What Should You Choose – Anxiety Medication for Dogs or Behavior Modification

By Tess Thompson



Understanding your dog’s body language can be a complex task. Researchers now believe that a single behavior may have multiple meanings; therefore an action cannot be generalized. Dog behavior has to be understood in context.

We tend to generalize that when a dog wags his tail, he is happy. However, there are times when a dog will wag his tail (for example when you are leaving him to go out) to convey anxiety rather than excitement.

Domesticated dogs form a healthy bond with the owner and their family. This leads to overdependence on the owner which can at times become overbearing. More than anything else, overdependence can lead to fear of separation. Over time, if unchecked this anxiety can lead to abnormal behavior from an otherwise friendly dog. Fear and aversion to isolation is one of the main reasons behind anxiety that can cause undesirable and abnormal behavior in dogs.

Treating separation anxiety in dogs with medication is the route that many pet owners take since it is probably easier than the other options. As with most conventional medicines, anxiety medication has its own drawbacks.

Clomipramine and amitriptyline are two main drugs that are used to suppress anxiety in dogs. These drugs are tricyclic antidepressants and can have serious side effects. They can also interfere with other medications that the dog may need for other conditions. Listed below are some of the side effects of the antidepressants that need to be monitored:

  • Diarrhea, sedation and vomiting
  • Urine retention
  • Low blood pressure
  • Disturbance in bowel movements
  • Dry mouth and decreased salivation

Another reason why anxiety medication should be avoided if possible is that these drugs are not final solutions for the problem. At best, these medications will help in calming the dog for a short period of time. Once the effect of the drug wears off, similar issues with abnormal behavior are likely to start.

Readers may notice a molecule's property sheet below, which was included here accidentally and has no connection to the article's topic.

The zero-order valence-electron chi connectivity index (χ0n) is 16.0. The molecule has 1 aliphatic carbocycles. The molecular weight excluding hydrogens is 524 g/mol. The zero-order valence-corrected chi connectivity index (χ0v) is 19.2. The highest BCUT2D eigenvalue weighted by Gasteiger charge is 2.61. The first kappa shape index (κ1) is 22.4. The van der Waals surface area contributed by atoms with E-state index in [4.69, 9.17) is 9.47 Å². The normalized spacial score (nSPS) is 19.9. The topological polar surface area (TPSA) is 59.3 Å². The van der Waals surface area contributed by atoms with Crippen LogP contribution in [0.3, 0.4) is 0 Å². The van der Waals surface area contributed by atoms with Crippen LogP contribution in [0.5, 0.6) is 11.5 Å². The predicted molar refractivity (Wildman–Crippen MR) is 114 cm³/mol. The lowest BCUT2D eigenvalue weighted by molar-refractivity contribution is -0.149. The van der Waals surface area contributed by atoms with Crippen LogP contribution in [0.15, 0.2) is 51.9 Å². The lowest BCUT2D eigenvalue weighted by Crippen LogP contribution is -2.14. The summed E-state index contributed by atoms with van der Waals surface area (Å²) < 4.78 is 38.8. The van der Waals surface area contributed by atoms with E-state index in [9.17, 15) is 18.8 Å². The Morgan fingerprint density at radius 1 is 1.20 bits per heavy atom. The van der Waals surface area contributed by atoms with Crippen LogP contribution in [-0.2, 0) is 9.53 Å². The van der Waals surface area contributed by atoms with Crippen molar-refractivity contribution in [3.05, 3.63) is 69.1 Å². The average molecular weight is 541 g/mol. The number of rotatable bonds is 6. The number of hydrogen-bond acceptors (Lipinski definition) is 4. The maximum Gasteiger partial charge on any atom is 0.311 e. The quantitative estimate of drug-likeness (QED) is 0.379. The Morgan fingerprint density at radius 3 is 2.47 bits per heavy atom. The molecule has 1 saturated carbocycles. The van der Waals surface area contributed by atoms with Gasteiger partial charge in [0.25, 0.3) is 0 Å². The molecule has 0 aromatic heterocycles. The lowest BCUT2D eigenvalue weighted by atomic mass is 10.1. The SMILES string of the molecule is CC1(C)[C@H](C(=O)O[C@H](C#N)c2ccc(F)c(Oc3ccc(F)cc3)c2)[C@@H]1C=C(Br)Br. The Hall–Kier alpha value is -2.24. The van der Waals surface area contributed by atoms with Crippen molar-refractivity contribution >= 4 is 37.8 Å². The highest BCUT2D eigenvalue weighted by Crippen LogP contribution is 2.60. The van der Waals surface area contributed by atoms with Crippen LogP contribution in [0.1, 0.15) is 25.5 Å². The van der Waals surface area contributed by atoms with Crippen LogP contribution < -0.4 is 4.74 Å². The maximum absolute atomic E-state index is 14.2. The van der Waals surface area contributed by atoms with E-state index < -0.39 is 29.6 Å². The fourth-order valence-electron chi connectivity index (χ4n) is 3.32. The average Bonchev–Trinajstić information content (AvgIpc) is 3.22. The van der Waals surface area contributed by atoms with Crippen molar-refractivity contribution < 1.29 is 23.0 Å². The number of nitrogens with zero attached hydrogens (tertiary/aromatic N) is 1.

Given the severe side effects that such medication can cause, it is prudent to resort to using them only under certain unavoidable circumstances. Here are some of the situations that may lead you to consider anxiety medication:

  • Extremely severe symptoms of anxiety
  • The need to leave the dog alone for a prolonged period of time
  • Using the medication during the intermediary period while you are trying to modify your dog’s behavior

Your efforts should probably aim at relieving stress in your pet rather than opting for medication. Such medication can only prove to be a stopgap solution. To ensure that the root cause of the anxiety is treated and cured permanently, behavior modification is essential. The process of behavior modification is not an easy one, and it requires high levels of patience. Sometimes it is necessary to train your dog all over again.

The premise behind behavior modification is to assure your pet that you will always return when you leave him. You can try a new safety cue for your dog when you have to leave him. To start with, leave the cue, like a comforting toy, and then come back within a couple of minutes. Gradually increase your dog’s exposure to situations that you feel cause anxiety. Train your dog to expect pleasure rather than fear from situations that normally give rise to anxiety.

Make sure that you are prepared for situations wherein you may have to retrace your steps in the behavior modification process. Being prepared will enable you to handle frustrating situations in a better manner.

References:
http://www.peteducation.com/article.cfm?cls=2&cat=1551&articleid=2266
http://www.peteducation.com/article.cfm?cls=2&cat=1551&articleid=616

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